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Do you need an academic education for an art or crafts career?
The answer is yes and no. Your specialty choice, natural skills and talents, and tool skills guide your decision for academic or informal learning.
Are you an artist, craftsman or artisan?
Artist: A human being who designs and makes original works of art using their God-given gifts of creativity, insight, and wisdom. Examples of classic arts include paintings, sculpture, and music.
A college or university degree helps improve artistic talents, employment networking, and exposure to a variety of art categories. Professional art educators, photography, movie and theater business, and art director are examples of special careers that need a degree.
Craftsman: This person has hand-crafting skills making crafts that are mass- produced for the public. Examples include cabinet construction, auto parts, and producing cookware. Craftsmen work with a variety of tools.
Read and study textbooks, trade magazines, and videos. Other options of learning include online instructions, trade or vocational schools, and on-the-job training. You may serve an apprenticeship or internship within a family business or with another business associate. These Informal learning outlets are great for hobbyists, craft workers, or experimentation.
Artisan: An artisan is an artist and craftsman. This person creates an object from an imaginative idea, designs it, and makes the piece with their hands. Their original or one-of-a-kind handicraft products are aesthetic and practical. Examples include ceramics, leather goods, and jewelry.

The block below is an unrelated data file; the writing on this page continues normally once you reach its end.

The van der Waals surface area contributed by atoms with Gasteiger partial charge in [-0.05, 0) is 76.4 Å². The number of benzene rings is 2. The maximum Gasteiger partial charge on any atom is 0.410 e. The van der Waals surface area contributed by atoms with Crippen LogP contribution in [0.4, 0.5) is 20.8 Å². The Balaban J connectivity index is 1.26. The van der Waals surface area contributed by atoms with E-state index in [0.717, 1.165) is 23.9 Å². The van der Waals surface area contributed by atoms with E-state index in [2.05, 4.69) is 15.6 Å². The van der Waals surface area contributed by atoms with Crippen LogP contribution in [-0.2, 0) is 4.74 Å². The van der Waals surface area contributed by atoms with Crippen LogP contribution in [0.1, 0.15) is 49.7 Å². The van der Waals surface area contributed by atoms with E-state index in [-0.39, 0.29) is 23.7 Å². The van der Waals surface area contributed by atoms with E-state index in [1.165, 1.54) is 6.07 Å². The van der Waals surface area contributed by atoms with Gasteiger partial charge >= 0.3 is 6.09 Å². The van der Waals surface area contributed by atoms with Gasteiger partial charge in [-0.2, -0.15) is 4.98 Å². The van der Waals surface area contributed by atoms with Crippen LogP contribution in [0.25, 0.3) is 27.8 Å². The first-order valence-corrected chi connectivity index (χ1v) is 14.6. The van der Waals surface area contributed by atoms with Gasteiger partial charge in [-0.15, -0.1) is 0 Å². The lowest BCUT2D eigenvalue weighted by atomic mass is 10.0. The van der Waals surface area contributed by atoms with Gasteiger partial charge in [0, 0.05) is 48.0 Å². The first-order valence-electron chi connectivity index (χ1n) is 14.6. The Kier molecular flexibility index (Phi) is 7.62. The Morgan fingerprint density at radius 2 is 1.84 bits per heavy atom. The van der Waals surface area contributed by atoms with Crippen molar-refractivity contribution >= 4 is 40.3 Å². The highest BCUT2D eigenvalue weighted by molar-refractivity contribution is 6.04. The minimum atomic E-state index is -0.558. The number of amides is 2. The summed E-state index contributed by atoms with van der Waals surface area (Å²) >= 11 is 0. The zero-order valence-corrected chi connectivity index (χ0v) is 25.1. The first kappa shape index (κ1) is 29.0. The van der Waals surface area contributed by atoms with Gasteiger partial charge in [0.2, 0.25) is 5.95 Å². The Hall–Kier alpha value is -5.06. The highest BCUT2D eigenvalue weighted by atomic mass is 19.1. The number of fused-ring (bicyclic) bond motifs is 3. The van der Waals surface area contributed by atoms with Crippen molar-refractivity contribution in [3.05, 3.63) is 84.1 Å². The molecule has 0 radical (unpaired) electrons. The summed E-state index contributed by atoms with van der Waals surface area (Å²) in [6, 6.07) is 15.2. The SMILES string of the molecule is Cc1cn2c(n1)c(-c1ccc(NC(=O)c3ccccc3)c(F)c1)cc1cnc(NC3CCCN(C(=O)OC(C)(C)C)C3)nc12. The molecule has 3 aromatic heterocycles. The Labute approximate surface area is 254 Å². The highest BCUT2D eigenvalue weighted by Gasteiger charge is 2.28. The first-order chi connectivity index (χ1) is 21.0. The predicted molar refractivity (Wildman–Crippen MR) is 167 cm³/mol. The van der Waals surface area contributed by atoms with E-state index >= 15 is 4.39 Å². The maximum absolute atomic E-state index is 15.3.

Artisans and artists advance their knowledge attending specialty arts and crafts schools, colleges, or universities. American government statistics show more job opportunities are available to those with college or university degrees than self-taught.
Another educational choice is to learn a specific occupational course resulting in certification. They may give points for taking a certified course and apply them to future college credits.
Regardless of the art or craft education, other skills are necessary to not become "a starving artist".
- Advertising, marketing, and selling techniques
- General business knowledge
- Bookkeeping and accounting
- Tool knowledge and experience for their art or craft interests
- Skills: communication, technical, organizational, management
- Visual effects in video games, movies, television, and smartphones
- Creating websites and other media platforms
- 3-D Model makers
- Cake decorator
- Museum curator
- Cabinet maker
- Event coordinator
- Hair stylist
There are thousands of employment opportunities for artists and craftsmen. The arts and crafts list is lengthy and for this reason, it is helpful to know your first, second, and third choices in selecting a career.
USA.gov, Occupational Outlook Handbook indicate 37,000 new arts and crafts jobs are being added.
Tricia Deed is an active professional freelance writer who lives in Florida and writes many different types of articles. Do you need more information about the arts and crafts industries? Read Employment for Artists and Craftsmen or visit Tricia Deed's website. Read other articles featuring arts and crafts on the recreational list.© 2022 Tricia Deed
The views and opinions expressed in these articles do not necessarily reflect those of College Central Network, Inc. or its affiliates. Reference to any company, organization, product, or service does not constitute endorsement by College Central Network, Inc., its affiliates or associated companies. The information provided is not intended to replace the advice or guidance of your legal, financial, or medical professional.